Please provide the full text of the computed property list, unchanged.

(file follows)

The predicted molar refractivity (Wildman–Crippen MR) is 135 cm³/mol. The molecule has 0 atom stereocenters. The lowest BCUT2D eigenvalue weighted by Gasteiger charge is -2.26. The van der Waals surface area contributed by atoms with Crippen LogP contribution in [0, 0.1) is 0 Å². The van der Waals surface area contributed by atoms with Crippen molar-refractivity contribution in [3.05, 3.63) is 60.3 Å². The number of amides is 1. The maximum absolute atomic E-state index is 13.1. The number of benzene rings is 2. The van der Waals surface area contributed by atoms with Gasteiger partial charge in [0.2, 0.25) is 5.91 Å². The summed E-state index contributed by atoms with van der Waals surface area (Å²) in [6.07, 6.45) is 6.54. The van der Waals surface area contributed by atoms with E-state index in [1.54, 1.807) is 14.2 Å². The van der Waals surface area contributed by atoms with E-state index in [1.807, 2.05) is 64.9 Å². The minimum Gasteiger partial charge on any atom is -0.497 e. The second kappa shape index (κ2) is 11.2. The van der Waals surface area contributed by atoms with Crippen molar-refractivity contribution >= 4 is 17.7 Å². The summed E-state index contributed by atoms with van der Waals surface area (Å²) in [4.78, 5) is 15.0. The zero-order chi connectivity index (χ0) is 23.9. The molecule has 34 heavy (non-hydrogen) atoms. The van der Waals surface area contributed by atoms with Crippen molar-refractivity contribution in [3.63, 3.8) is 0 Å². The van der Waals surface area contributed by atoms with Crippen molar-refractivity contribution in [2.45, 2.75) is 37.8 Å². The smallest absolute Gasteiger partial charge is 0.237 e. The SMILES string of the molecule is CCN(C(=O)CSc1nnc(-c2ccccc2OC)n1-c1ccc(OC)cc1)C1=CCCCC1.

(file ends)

The predicted molar refractivity (Wildman–Crippen MR) is 135 cm³/mol. The molecule has 0 atom stereocenters. The lowest BCUT2D eigenvalue weighted by Gasteiger charge is -2.26. The van der Waals surface area contributed by atoms with Crippen LogP contribution in [0, 0.1) is 0 Å². The van der Waals surface area contributed by atoms with Crippen molar-refractivity contribution in [3.05, 3.63) is 60.3 Å². The number of amides is 1. The maximum absolute atomic E-state index is 13.1. The number of benzene rings is 2. The van der Waals surface area contributed by atoms with Gasteiger partial charge in [0.2, 0.25) is 5.91 Å². The summed E-state index contributed by atoms with van der Waals surface area (Å²) in [6.07, 6.45) is 6.54. The van der Waals surface area contributed by atoms with E-state index in [1.54, 1.807) is 14.2 Å². The van der Waals surface area contributed by atoms with E-state index in [1.807, 2.05) is 64.9 Å². The minimum Gasteiger partial charge on any atom is -0.497 e. The second kappa shape index (κ2) is 11.2. The van der Waals surface area contributed by atoms with Crippen molar-refractivity contribution >= 4 is 17.7 Å². The summed E-state index contributed by atoms with van der Waals surface area (Å²) in [4.78, 5) is 15.0. The zero-order chi connectivity index (χ0) is 23.9. The molecule has 34 heavy (non-hydrogen) atoms. The van der Waals surface area contributed by atoms with Crippen molar-refractivity contribution in [3.63, 3.8) is 0 Å². The van der Waals surface area contributed by atoms with Crippen molar-refractivity contribution in [2.45, 2.75) is 37.8 Å². The smallest absolute Gasteiger partial charge is 0.237 e. The SMILES string of the molecule is CCN(C(=O)CSc1nnc(-c2ccccc2OC)n1-c1ccc(OC)cc1)C1=CCCCC1.